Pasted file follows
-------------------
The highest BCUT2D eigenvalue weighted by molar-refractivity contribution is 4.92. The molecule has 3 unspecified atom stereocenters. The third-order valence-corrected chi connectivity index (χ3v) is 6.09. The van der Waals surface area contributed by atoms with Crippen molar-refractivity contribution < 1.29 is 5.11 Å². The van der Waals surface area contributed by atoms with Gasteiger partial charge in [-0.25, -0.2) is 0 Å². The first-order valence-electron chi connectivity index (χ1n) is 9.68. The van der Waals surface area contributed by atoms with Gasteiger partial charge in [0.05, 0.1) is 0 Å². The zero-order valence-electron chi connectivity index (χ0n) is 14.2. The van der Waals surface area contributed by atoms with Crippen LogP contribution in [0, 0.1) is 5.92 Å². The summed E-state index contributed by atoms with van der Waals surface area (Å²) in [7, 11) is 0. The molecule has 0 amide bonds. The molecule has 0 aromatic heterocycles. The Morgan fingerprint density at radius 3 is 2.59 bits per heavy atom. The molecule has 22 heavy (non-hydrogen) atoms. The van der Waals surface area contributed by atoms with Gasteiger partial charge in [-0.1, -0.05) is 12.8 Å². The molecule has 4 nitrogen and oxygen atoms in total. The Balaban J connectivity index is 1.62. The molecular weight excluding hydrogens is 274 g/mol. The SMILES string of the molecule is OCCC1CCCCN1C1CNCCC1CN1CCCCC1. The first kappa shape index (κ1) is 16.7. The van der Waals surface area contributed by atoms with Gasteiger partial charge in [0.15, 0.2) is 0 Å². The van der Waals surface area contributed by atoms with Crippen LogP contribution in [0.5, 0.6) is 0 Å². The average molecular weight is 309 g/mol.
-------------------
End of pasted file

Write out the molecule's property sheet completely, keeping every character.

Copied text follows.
The highest BCUT2D eigenvalue weighted by molar-refractivity contribution is 4.92. The molecule has 3 unspecified atom stereocenters. The third-order valence-corrected chi connectivity index (χ3v) is 6.09. The van der Waals surface area contributed by atoms with Crippen molar-refractivity contribution < 1.29 is 5.11 Å². The van der Waals surface area contributed by atoms with Gasteiger partial charge in [-0.25, -0.2) is 0 Å². The first-order valence-electron chi connectivity index (χ1n) is 9.68. The van der Waals surface area contributed by atoms with Gasteiger partial charge in [0.05, 0.1) is 0 Å². The zero-order valence-electron chi connectivity index (χ0n) is 14.2. The van der Waals surface area contributed by atoms with Crippen LogP contribution in [0, 0.1) is 5.92 Å². The summed E-state index contributed by atoms with van der Waals surface area (Å²) in [7, 11) is 0. The molecule has 0 amide bonds. The molecule has 0 aromatic heterocycles. The Morgan fingerprint density at radius 3 is 2.59 bits per heavy atom. The molecule has 22 heavy (non-hydrogen) atoms. The van der Waals surface area contributed by atoms with Gasteiger partial charge in [-0.1, -0.05) is 12.8 Å². The molecule has 4 nitrogen and oxygen atoms in total. The Balaban J connectivity index is 1.62. The molecular weight excluding hydrogens is 274 g/mol. The SMILES string of the molecule is OCCC1CCCCN1C1CNCCC1CN1CCCCC1. The first kappa shape index (κ1) is 16.7. The van der Waals surface area contributed by atoms with Gasteiger partial charge in [0.15, 0.2) is 0 Å². The van der Waals surface area contributed by atoms with Crippen LogP contribution in [0.5, 0.6) is 0 Å². The average molecular weight is 309 g/mol.